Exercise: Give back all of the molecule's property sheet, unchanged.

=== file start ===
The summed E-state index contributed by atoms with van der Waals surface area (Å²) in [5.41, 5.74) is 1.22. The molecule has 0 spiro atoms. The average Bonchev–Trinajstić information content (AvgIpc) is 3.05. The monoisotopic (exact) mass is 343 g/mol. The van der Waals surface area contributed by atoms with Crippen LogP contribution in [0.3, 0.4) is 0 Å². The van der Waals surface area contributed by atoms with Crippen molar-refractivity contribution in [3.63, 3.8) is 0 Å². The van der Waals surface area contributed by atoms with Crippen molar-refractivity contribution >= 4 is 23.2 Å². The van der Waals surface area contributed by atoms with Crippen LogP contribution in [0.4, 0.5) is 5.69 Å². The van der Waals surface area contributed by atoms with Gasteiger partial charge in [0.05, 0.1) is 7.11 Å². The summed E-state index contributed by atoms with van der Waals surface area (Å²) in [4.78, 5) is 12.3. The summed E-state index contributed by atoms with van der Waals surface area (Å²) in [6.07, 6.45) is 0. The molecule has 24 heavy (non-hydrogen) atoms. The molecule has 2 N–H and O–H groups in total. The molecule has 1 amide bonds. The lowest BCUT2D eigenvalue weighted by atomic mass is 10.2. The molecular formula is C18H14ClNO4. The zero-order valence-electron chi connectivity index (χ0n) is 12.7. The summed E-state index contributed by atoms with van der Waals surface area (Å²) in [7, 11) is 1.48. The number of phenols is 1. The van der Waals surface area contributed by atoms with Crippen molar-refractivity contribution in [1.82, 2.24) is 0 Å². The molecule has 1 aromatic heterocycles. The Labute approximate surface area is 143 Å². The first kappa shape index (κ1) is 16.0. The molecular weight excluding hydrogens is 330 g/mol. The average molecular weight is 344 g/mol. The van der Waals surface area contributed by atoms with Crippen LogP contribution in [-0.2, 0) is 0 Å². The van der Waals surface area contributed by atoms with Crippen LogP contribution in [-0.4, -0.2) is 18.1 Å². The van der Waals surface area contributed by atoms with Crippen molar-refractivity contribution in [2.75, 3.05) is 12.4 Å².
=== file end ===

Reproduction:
The summed E-state index contributed by atoms with van der Waals surface area (Å²) in [5.41, 5.74) is 1.22. The molecule has 0 spiro atoms. The average Bonchev–Trinajstić information content (AvgIpc) is 3.05. The monoisotopic (exact) mass is 343 g/mol. The van der Waals surface area contributed by atoms with Crippen LogP contribution in [0.3, 0.4) is 0 Å². The van der Waals surface area contributed by atoms with Crippen molar-refractivity contribution in [3.63, 3.8) is 0 Å². The van der Waals surface area contributed by atoms with Crippen molar-refractivity contribution >= 4 is 23.2 Å². The van der Waals surface area contributed by atoms with Crippen LogP contribution in [0.4, 0.5) is 5.69 Å². The van der Waals surface area contributed by atoms with Gasteiger partial charge in [0.05, 0.1) is 7.11 Å². The summed E-state index contributed by atoms with van der Waals surface area (Å²) in [4.78, 5) is 12.3. The summed E-state index contributed by atoms with van der Waals surface area (Å²) in [6.07, 6.45) is 0. The molecule has 24 heavy (non-hydrogen) atoms. The molecule has 2 N–H and O–H groups in total. The molecule has 1 amide bonds. The lowest BCUT2D eigenvalue weighted by atomic mass is 10.2. The molecular formula is C18H14ClNO4. The zero-order valence-electron chi connectivity index (χ0n) is 12.7. The summed E-state index contributed by atoms with van der Waals surface area (Å²) in [7, 11) is 1.48. The number of phenols is 1. The van der Waals surface area contributed by atoms with Crippen molar-refractivity contribution in [1.82, 2.24) is 0 Å². The molecule has 1 aromatic heterocycles. The Labute approximate surface area is 143 Å². The first kappa shape index (κ1) is 16.0. The molecular weight excluding hydrogens is 330 g/mol. The average molecular weight is 344 g/mol. The van der Waals surface area contributed by atoms with Crippen LogP contribution in [-0.2, 0) is 0 Å². The van der Waals surface area contributed by atoms with Crippen LogP contribution in [-0.4, -0.2) is 18.1 Å². The van der Waals surface area contributed by atoms with Crippen molar-refractivity contribution in [2.75, 3.05) is 12.4 Å².